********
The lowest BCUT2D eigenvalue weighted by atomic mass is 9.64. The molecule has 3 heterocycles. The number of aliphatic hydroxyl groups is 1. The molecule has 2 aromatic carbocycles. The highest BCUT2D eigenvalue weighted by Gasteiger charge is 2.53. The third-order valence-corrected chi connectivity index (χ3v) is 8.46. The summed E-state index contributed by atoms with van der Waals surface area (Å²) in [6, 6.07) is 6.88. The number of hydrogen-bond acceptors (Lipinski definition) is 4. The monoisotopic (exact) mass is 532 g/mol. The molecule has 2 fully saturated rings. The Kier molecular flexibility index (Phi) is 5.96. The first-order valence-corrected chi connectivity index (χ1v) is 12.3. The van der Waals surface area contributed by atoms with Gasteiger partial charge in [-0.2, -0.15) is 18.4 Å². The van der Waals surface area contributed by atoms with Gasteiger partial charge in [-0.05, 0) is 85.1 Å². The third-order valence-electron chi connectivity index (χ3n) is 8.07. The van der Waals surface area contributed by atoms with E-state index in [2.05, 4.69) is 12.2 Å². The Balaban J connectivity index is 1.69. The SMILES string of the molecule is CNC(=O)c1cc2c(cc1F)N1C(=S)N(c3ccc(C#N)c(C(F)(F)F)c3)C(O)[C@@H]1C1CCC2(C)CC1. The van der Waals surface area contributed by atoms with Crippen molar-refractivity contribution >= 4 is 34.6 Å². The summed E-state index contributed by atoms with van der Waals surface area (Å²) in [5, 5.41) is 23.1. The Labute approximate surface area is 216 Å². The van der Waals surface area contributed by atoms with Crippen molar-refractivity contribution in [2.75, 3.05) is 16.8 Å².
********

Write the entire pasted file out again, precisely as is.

The lowest BCUT2D eigenvalue weighted by atomic mass is 9.64. The molecule has 3 heterocycles. The number of aliphatic hydroxyl groups is 1. The molecule has 2 aromatic carbocycles. The highest BCUT2D eigenvalue weighted by Gasteiger charge is 2.53. The third-order valence-corrected chi connectivity index (χ3v) is 8.46. The summed E-state index contributed by atoms with van der Waals surface area (Å²) in [6, 6.07) is 6.88. The number of hydrogen-bond acceptors (Lipinski definition) is 4. The monoisotopic (exact) mass is 532 g/mol. The molecule has 2 fully saturated rings. The Kier molecular flexibility index (Phi) is 5.96. The first-order valence-corrected chi connectivity index (χ1v) is 12.3. The van der Waals surface area contributed by atoms with Gasteiger partial charge in [-0.2, -0.15) is 18.4 Å². The van der Waals surface area contributed by atoms with Gasteiger partial charge in [-0.05, 0) is 85.1 Å². The third-order valence-electron chi connectivity index (χ3n) is 8.07. The van der Waals surface area contributed by atoms with E-state index in [2.05, 4.69) is 12.2 Å². The Balaban J connectivity index is 1.69. The SMILES string of the molecule is CNC(=O)c1cc2c(cc1F)N1C(=S)N(c3ccc(C#N)c(C(F)(F)F)c3)C(O)[C@@H]1C1CCC2(C)CC1. The van der Waals surface area contributed by atoms with Crippen molar-refractivity contribution >= 4 is 34.6 Å². The summed E-state index contributed by atoms with van der Waals surface area (Å²) in [5, 5.41) is 23.1. The Labute approximate surface area is 216 Å². The van der Waals surface area contributed by atoms with Crippen molar-refractivity contribution in [2.75, 3.05) is 16.8 Å².